Directed by Boaz Yakin
Opens April 27
"How come," a friend recently griped about Netflix's recommendation algorithms, "they don't have a category with movies about assassins who act as surrogate parents?" Talk about micro-genre, but it's a formula that works: sometimes you just want to see a movie about a killer and a misfit kid. Writer-director Boaz Yakin taps into this sentiment with the latest Jason Statham vehicle, Safe, an inconsistent film that doesn't disappoint because it never really clamors to be anything more than entertaining.
Statham plays some guy named Luke Wright, an honest ex-cop turned washed-up MMA fighter, but that doesn't matter because Statham never plays characters—Statham only ever plays Statham. Costumes are surplus to Jason Statham's ass-kicking as he has emerged as the last action hero in the age of the superhero film. Yakin is aware of his star's potential and casts him in a narrative that harkens back to the gritty NYC corruption-themed movies of the 1970s, when rival mob bosses, government officials and the police were all one in the same.
The script pushes Statham to Charles Bronson territory after Luke loses his pregnant wife and will to live in a first act thick with Velveeta-grade exposition. The Russian mob and Statham's corrupt former NYPD colleagues both want him dead, but prefer leaving him destitute, homeless, alone, with nowhere to go and no one to turn to. And that's where the kid comes in. Mei (Catherine Chan) is a scared 12-year-old mathematical genius from Beijing. She is brought to the United States by the Chinese mafia and is asked to memorize an intricate code of numbers that reveal access to a safe containing millions of dollars. Mei escapes has the Russian and Chinese mobs, along with the NYPD, hot on her trail. Fortunately, movie logic dictates that it won't take her long to run into the pro-bono protection of the Jason Statham, one-man-army. Ass kicking ensues.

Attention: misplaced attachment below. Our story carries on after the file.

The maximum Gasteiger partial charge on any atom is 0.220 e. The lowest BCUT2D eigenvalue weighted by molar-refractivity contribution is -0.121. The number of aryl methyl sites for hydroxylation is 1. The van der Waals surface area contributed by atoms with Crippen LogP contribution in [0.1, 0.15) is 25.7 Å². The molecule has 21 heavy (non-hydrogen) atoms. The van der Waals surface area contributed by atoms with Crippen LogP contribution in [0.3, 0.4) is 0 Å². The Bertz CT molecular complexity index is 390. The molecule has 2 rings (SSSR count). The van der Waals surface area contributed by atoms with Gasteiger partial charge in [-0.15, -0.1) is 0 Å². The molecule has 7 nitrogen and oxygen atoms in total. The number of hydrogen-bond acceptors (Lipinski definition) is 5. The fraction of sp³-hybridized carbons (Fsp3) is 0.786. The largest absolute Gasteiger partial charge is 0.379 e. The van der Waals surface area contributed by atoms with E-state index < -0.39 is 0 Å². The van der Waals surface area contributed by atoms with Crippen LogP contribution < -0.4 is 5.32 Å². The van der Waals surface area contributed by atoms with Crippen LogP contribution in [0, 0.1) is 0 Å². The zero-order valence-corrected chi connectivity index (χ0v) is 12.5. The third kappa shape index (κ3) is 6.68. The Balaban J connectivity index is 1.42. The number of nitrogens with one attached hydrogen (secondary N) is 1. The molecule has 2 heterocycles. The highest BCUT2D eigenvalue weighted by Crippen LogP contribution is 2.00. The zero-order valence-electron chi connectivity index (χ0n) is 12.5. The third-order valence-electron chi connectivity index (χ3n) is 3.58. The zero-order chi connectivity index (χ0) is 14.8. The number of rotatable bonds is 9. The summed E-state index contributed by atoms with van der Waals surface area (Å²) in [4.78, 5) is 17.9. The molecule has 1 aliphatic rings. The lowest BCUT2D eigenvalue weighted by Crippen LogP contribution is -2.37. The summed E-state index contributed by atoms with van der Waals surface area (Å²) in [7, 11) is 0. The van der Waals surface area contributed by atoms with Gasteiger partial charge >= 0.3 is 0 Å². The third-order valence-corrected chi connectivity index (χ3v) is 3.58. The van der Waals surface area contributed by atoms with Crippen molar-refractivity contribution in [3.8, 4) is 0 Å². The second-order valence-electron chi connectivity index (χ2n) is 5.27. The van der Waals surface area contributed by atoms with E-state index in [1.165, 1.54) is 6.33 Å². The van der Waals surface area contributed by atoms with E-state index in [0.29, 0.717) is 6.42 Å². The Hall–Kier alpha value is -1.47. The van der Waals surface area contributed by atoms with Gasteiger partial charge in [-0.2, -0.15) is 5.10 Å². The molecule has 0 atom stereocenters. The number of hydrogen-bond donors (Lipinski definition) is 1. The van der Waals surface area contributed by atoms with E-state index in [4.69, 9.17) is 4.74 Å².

Veteran action editor Frederic Thoraval keeps to a fast, fluid pace, transitioning seamlessly between plotlines and locations, always keeping the viewer informed and giving the many threads in the story resounding clarity. Yakin's direction is equally commendable, and compensates for the clunkier portions of his screenplay. He keeps the action close and the camera stable, opting for longer takes that emphasize the elaborately choreographed action sequences, and never especially stylizing the action. We can blame the stale dialogue and ludicrous storyline on genre conventions, that's fine: Safe might not be the type of film that is remembered twenty years (or months) from now, but that's what's so satisfying about watching it. It's another entertaining chapter in the impressively anachronistic career that Jason Statham has been able to carve out for himself. Yakin gives Safe a retro New York City feel because the movie couldn't have been made today with anyone other than Statham.